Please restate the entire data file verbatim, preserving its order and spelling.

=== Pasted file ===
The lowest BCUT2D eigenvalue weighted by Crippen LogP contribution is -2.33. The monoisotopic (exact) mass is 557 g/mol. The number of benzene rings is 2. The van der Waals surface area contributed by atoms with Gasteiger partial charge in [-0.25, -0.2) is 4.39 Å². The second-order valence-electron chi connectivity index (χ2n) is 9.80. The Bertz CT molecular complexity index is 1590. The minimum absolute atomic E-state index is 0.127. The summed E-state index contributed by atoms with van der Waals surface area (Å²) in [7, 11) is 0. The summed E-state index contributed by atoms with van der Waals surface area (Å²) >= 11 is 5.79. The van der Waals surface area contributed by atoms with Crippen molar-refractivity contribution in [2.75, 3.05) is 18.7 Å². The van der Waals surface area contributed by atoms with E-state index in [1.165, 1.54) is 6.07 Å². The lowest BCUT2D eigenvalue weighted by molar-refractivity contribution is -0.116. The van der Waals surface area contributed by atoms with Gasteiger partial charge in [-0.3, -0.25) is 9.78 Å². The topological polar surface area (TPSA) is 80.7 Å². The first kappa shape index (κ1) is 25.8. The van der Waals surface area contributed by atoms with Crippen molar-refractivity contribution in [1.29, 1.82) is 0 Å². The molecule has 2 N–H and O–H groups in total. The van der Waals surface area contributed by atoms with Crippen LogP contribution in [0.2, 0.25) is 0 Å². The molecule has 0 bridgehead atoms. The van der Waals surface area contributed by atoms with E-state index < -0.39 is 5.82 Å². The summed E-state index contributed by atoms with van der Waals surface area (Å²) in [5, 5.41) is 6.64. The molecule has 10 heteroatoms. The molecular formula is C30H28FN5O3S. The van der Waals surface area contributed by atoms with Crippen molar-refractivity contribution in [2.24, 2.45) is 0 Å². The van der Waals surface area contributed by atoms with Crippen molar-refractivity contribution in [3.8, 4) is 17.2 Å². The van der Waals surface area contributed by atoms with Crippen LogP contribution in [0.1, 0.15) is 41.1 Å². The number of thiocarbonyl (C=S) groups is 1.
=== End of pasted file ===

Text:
The lowest BCUT2D eigenvalue weighted by Crippen LogP contribution is -2.33. The monoisotopic (exact) mass is 557 g/mol. The number of benzene rings is 2. The van der Waals surface area contributed by atoms with Gasteiger partial charge in [-0.25, -0.2) is 4.39 Å². The second-order valence-electron chi connectivity index (χ2n) is 9.80. The Bertz CT molecular complexity index is 1590. The minimum absolute atomic E-state index is 0.127. The summed E-state index contributed by atoms with van der Waals surface area (Å²) in [7, 11) is 0. The summed E-state index contributed by atoms with van der Waals surface area (Å²) >= 11 is 5.79. The van der Waals surface area contributed by atoms with Crippen molar-refractivity contribution in [2.75, 3.05) is 18.7 Å². The van der Waals surface area contributed by atoms with E-state index in [1.165, 1.54) is 6.07 Å². The lowest BCUT2D eigenvalue weighted by molar-refractivity contribution is -0.116. The van der Waals surface area contributed by atoms with Gasteiger partial charge in [-0.3, -0.25) is 9.78 Å². The topological polar surface area (TPSA) is 80.7 Å². The first kappa shape index (κ1) is 25.8. The van der Waals surface area contributed by atoms with Crippen molar-refractivity contribution in [1.29, 1.82) is 0 Å². The molecule has 2 N–H and O–H groups in total. The van der Waals surface area contributed by atoms with Crippen LogP contribution in [0.2, 0.25) is 0 Å². The molecule has 0 bridgehead atoms. The van der Waals surface area contributed by atoms with E-state index < -0.39 is 5.82 Å². The summed E-state index contributed by atoms with van der Waals surface area (Å²) in [5, 5.41) is 6.64. The molecule has 10 heteroatoms. The molecular formula is C30H28FN5O3S. The van der Waals surface area contributed by atoms with Crippen molar-refractivity contribution in [2.24, 2.45) is 0 Å². The van der Waals surface area contributed by atoms with Crippen molar-refractivity contribution in [3.8, 4) is 17.2 Å². The van der Waals surface area contributed by atoms with Crippen LogP contribution in [0.1, 0.15) is 41.1 Å². The number of thiocarbonyl (C=S) groups is 1.